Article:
The ability to create lasting, trust-based friendships makes it possible for humans to form large and coherent groups. The recent literature on the evolution of sociality and on the network dynamics of human societies suggests that large human groups have a layered structure generated by emotionally supported social relationships. There are also gender differences in adult social style which may involve different trade-offs between the quantity and quality of friendships. Although many have suggested that females tend to focus on intimate relations with a few other females, while males build larger, more hierarchical coalitions, the existence of such gender differences is disputed and data from adults is scarce. Here, we present cross-cultural evidence for gender differences in the preference for close friendships. We use a sample of ∼112,000 profile pictures from nine world regions posted on a popular social networking site to show that, in self-selected displays of social relationships, women favour dyadic relations, whereas men favour larger, all-male cliques. These apparently different solutions to quality-quantity trade-offs suggest a universal and fundamental difference in the function of close friendships for the two sexes.
Citation: David-Barrett T, Rotkirch A, Carney J, Behncke Izquierdo I, Krems JA, Townley D, et al. (2015) Women Favour Dyadic Relationships, but Men Prefer Clubs: Cross-Cultural Evidence from Social Networking. PLoS ONE 10(3): e0118329. https://doi.org/10.1371/journal.pone.0118329
Academic Editor: Luo-Luo Jiang, Wenzhou University, CHINA
Received: April 12, 2014; Accepted: January 3, 2015; Published: March 16, 2015
Copyright: © 2015 David-Barrett et al. This is an open access article distributed under the terms of the Creative Commons Attribution License, which permits unrestricted use, distribution, and reproduction in any medium, provided the original author and source are credited
Data Availability: All relevant data are within the paper and its Supporting Information files.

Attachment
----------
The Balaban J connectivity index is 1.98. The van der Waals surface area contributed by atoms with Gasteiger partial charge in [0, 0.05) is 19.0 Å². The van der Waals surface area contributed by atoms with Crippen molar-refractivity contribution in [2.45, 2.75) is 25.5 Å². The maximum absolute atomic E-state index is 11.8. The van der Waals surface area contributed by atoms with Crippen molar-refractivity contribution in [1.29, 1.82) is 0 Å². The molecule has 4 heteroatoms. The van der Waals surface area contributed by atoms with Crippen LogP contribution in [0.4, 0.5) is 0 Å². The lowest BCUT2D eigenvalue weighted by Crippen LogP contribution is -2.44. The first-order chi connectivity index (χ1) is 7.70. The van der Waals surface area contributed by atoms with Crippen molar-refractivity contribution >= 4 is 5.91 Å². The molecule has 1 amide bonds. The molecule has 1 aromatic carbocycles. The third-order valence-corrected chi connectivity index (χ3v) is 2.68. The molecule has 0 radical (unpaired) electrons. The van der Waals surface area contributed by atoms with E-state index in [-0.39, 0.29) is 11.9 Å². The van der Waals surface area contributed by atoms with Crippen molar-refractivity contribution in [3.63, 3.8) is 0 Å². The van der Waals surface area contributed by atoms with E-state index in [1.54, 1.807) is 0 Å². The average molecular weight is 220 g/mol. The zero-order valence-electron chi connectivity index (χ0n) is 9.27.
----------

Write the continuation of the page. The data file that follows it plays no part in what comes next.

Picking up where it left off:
Funding: This study was supported by EU FP7 EINS grant agreement No 288021 to TDB, European Research Council Advanced grant to RD, EU Marie Curie Fellowship, grant agreement No 297854 to JC. The funders had no role in study design, data collection and analysis, decision to publish, or preparation of the manuscript.
Competing interests: The authors have declared that no competing interests exist.
The recent literature on both the evolution of sociality and the network dynamics of human and animal societies [1–8] suggests that large social groups cannot be fully connected: they have a layered structure that is generated by emotionally supported social relationships [9–15]. Although there are structural aspects to social organisation, individual behaviour is crucially shaped by dyadic relationships. It may be that preferred patterns of relationships vary by gender in a way that typically reflects sex differences in reproductive strategies [16–19].
For instance, friendships or close and prolonged affiliation with non-kin are characterised by homophily, so that people typically choose friends of the same age and gender (for recent reviews see [20–22]). Sex differences in reproductive strategies also shape adult social behaviour [20,23–26] and may reflect different trade-offs between the quantity and quality of friendships. Thus, it has been suggested that females invest more heavily in a few, high-quality and time-consuming friendships, while males prefer groups with less investment per member, and higher group cohesion [27–30].
There is reason to believe these gender differences have evolutionary roots. First, sex differences in friendship emerge early , are quite apparent already in small children and appear to increase with age [21,32,33]. Second, similar gender patterns exist in some non-human primates [13,34]. One obvious explanation is that male peer sociality evolved to enable hunting, coalitionary support for within-group dominance, and/or defence in larger groups, while women’s peer sociality is to a greater extent shaped by their higher investment in reproduction and child rearing, as well as their historically more frequent experience of out-migration and the need to integrate into a patrilocal society with few, if any, kin [18,20,25]. Patrilocality is also the norm for chimpanzees and bonobos, lending further support to female transfer being the norm throughout hominin evolution [35,36].
However, the scope of human gender differences is disputed. Several studies found few sex differences in the number of close non-related friends that an individual turns to for help and assistance [4,37–42] while others detect crucial differences in the quantity and intensity of male and female peer ties [16,23,24,30,32,43–45]. Sex differences also depend on which component of friendship is being studied, as well as the age and culture of the subjects. For instance, the review by Rose and Rudolph  found that girls have a greater preference for extended dyadic interactions and prosocial behaviour, while boys interact more in peer groups with a high network density and clear dominance hierarchy. But gender differences are negligible concerning the expectations males and females have of friends and in the symmetrical reciprocity they expect from them . In any case, documented sex differences tend to be small or medium-size rather than large [22,46].